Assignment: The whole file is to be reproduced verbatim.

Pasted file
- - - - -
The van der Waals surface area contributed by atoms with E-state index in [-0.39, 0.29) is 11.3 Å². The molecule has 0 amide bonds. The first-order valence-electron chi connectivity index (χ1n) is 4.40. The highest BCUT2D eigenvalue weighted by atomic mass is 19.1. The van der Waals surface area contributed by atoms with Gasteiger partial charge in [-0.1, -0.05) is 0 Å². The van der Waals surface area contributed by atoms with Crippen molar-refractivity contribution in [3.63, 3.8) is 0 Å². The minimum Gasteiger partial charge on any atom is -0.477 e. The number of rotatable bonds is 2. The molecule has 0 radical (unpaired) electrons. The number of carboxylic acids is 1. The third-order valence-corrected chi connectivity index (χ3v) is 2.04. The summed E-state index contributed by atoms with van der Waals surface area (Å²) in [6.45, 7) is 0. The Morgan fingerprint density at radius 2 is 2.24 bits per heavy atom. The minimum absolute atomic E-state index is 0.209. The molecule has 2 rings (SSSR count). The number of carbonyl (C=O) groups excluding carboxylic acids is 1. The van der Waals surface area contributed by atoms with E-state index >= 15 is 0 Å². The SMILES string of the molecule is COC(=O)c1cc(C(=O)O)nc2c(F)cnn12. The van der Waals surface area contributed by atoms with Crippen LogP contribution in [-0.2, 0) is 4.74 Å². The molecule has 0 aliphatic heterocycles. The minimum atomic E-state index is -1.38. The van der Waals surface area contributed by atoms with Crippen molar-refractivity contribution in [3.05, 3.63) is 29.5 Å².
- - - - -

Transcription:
The van der Waals surface area contributed by atoms with E-state index in [-0.39, 0.29) is 11.3 Å². The molecule has 0 amide bonds. The first-order valence-electron chi connectivity index (χ1n) is 4.40. The highest BCUT2D eigenvalue weighted by atomic mass is 19.1. The van der Waals surface area contributed by atoms with Gasteiger partial charge in [-0.1, -0.05) is 0 Å². The van der Waals surface area contributed by atoms with Crippen molar-refractivity contribution in [3.63, 3.8) is 0 Å². The minimum Gasteiger partial charge on any atom is -0.477 e. The number of rotatable bonds is 2. The molecule has 0 radical (unpaired) electrons. The number of carboxylic acids is 1. The third-order valence-corrected chi connectivity index (χ3v) is 2.04. The summed E-state index contributed by atoms with van der Waals surface area (Å²) in [6.45, 7) is 0. The Morgan fingerprint density at radius 2 is 2.24 bits per heavy atom. The minimum absolute atomic E-state index is 0.209. The molecule has 2 rings (SSSR count). The number of carbonyl (C=O) groups excluding carboxylic acids is 1. The van der Waals surface area contributed by atoms with E-state index >= 15 is 0 Å². The SMILES string of the molecule is COC(=O)c1cc(C(=O)O)nc2c(F)cnn12. The van der Waals surface area contributed by atoms with Crippen LogP contribution in [-0.2, 0) is 4.74 Å². The molecule has 0 aliphatic heterocycles. The minimum atomic E-state index is -1.38. The van der Waals surface area contributed by atoms with Crippen molar-refractivity contribution in [3.05, 3.63) is 29.5 Å².